Yep. Mean people suck. This week at the Purple House, I almost fell prey to an online scam. We have all heard horror stories and have received e-mails about internet security, identity theft, and avoiding e-mail viruses, etc., but I have never ever myself actually been personally touched any of those incidents. But dear friends, my scam cherry has officially been popped.
In light of increasingly tight budgetary situation (I’m sure many of you can relate) I decided to advertise for a roommate to live with me in the Purple House, alleviating my monetary stresses. I placed ads in several local publications, as well as the Richmond branch of CraigsList. So far, I’ve gotten one bite, a bite better left unbit. An alleged female in South Dakota by the name Lucy Okuyade (just Google that, for fun) contacted me saying she wanted to move to the area, that she was a social worker, of German birth, plenty of personal information, and would be willing to pay a deposit in advance of moving here. We exchanged a couple e-mails, but I couldn’t shake the feeling that something was amiss.
Perhaps I was just nervous because I couldn’t check her out in person, face-to-face, perhaps it was because I couldn’t get through on the phone number she provided for her uncle in England as a reference, but I began to dig. I started by mapping the two addresses she’d given me for her current address and her uncle’s England address. Neither looked to be residential, and the one in England was a hospital. Then, on a lark, I decided to Google her name. Instantly I got several results with her name, CraigsList, and “scam” all featured prominently.
Turns out, I cut it pretty close. “She” (probably an 80-year-old Chinese woman or child pirate or a sentient computer named HAL or something) has stolen thousands of dollars from others in the same scam, wiring enough money to the victim to cover security deposit, the full first month’s rent, plus money for the movers, then asks (not sure why) that the victim in turn pay a portion to that for the movers. Of course, the victim cashes the check, wires the money to the movers, and finds out in a week that the check was invalid and they are responsible for the funds. The movers, in turn, have made off with their money.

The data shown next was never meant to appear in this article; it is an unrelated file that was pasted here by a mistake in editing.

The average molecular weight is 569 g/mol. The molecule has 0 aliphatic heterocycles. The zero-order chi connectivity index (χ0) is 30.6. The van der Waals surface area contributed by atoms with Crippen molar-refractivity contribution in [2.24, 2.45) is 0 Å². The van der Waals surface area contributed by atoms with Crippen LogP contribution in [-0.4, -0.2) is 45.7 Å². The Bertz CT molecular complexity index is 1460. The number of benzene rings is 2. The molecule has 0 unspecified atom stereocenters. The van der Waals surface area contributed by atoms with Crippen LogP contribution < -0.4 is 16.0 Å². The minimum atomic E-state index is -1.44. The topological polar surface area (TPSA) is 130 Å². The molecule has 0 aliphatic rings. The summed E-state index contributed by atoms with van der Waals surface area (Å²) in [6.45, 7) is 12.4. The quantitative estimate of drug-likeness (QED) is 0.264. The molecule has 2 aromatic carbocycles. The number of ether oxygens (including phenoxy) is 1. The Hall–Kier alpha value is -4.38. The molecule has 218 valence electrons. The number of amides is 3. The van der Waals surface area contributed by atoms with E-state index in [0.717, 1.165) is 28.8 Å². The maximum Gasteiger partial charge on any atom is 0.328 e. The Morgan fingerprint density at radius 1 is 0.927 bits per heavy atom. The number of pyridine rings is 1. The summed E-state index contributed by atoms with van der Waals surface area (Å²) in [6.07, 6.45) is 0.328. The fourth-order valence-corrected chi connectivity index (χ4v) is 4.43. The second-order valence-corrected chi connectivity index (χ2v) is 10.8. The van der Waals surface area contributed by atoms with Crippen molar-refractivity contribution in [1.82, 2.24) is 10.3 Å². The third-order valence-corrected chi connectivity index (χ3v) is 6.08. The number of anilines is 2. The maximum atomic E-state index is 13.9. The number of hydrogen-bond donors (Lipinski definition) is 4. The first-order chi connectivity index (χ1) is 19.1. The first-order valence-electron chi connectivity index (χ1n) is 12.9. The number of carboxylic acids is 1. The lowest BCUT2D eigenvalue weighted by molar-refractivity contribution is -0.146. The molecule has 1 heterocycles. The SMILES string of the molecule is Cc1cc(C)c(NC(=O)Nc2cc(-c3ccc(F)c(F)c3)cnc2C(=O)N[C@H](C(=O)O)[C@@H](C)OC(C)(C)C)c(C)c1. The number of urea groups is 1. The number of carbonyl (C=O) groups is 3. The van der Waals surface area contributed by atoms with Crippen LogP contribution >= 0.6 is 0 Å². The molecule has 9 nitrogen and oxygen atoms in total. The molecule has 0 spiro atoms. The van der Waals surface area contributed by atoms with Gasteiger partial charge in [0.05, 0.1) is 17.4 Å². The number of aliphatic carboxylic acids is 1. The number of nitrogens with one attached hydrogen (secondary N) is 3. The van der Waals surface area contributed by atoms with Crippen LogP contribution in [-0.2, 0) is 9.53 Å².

So, yeah, fun. I’ve been on the phone with the police and the Atty General’s office this morning. All I can say is – yay for intuition. Other than that, here are a couple things I’ve learned:
- Never give personal information over the internet, or as little as possible, until you have verification of the other person’s identity.
- Always ask for references, and always follow up on them.
- Google is your friend. Look up people’s names, addresses, etc. Although it’s sort of creepy, I was very grateful for the GoogleMaps street-level view – allowed me to actually view the scammer’s alleged address.
- If someone wires you money, always be sure it is for the exact amount due and wait for it to clear before moving ahead with your plans. If it’s bogus, you won’t be out money, just pride. Never forward on a portion for them, regardless of their sob story excuse.
- A lot of people, myself included, are inclined feel guilty about being suspicious. Always be suspicious, always ask questions, always protect yourself as much as possible.
I’m sure there’s more, so feel free to comment additional tips below. In the meantime, I am still looking for a roommate. Know anyone?